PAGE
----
Migration to the Public Cloud: What You Need to Know and Some Best Practices
Blog Article Published: 04/25/2023
Written by Bindu Sundaresan, Director, AT&T Cybersecurity.
Many organizations are turning to public cloud environments for their IT infrastructure expansion and enhancement. Cloud-based solutions offer many advantages, including cost-effectiveness, scalability, and ease of use. Organizations must be aware of the risks associated with adopting public cloud services to protect their data and assets. We often meet organizations that want to learn more about the tactical risks and elements of public cloud migrations.
The increasing use of public cloud deployments has led to bad actors targeting organizations more often. According to IBM research, 45% are cloud-based . A recent survey also found that 80% of companies experienced at least one cloud security breach in the past year , while 27% of organizations experienced a public cloud security attack, an increase of 10% over last year .
The Risks Associated with Public Cloud Deployments:
Data breaches are the primary risk with public cloud deployments. An organization that uses the public cloud entrusts its data to a third-party service provider, which could make sensitive data susceptible to unauthorized access. Although cloud service providers have robust security measures to prevent a data breaches, it is still up to the company to ensure their data remains secure. Hackers can access sensitive information using weak passwords and unsecured APIs.
Data loss is another risk of public cloud deployments. Several factors, including software bugs, infrastructure failures, and natural disasters, can cause data loss. Despite redundant data protection measures offered by cloud service providers, organizations must have solid backup plans in place in case of a loss. You should regularly back up your data to another location or use a disaster recovery service.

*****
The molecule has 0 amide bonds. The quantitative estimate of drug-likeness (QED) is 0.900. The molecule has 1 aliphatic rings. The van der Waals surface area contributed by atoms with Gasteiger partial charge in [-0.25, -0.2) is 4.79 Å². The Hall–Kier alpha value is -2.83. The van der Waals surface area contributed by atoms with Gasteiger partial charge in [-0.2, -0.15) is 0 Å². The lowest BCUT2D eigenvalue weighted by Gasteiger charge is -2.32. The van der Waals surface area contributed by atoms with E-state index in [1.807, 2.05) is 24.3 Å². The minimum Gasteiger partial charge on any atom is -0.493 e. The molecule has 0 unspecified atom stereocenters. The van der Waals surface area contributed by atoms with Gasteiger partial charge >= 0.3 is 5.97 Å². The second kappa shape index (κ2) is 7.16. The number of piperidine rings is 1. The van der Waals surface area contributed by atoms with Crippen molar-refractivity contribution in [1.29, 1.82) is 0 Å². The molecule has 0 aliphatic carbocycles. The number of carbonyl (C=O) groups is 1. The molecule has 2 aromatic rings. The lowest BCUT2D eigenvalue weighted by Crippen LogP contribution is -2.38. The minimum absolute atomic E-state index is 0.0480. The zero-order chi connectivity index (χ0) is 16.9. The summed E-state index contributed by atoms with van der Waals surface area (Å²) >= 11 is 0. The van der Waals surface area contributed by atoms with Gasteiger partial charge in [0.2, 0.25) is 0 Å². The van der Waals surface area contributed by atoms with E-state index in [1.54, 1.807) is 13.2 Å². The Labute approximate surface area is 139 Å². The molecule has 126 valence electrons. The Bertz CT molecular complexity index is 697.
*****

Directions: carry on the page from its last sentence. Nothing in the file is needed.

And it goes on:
Compliance issues may also pose a risk to public cloud deployments. Compliance issues are a potential risk for organizations that working in highly regulated areas like e-commerce or healthcare. These regulations may apply to sensitive data handling. Cloud service providers must follow these regulations, which is ultimately the organization's responsibility. Failure to adhere to regulations could result in heavy fines or legal consequences.
Public cloud services can be a security threat for organizations. An employee or contractor accessing sensitive information may cause a security breach or create it accidentally. To prevent insider threats, organizations must have comprehensive access controls and monitor suspicious behavior. This includes restricting access to sensitive data to employees and monitoring user activity for suspicious behavior.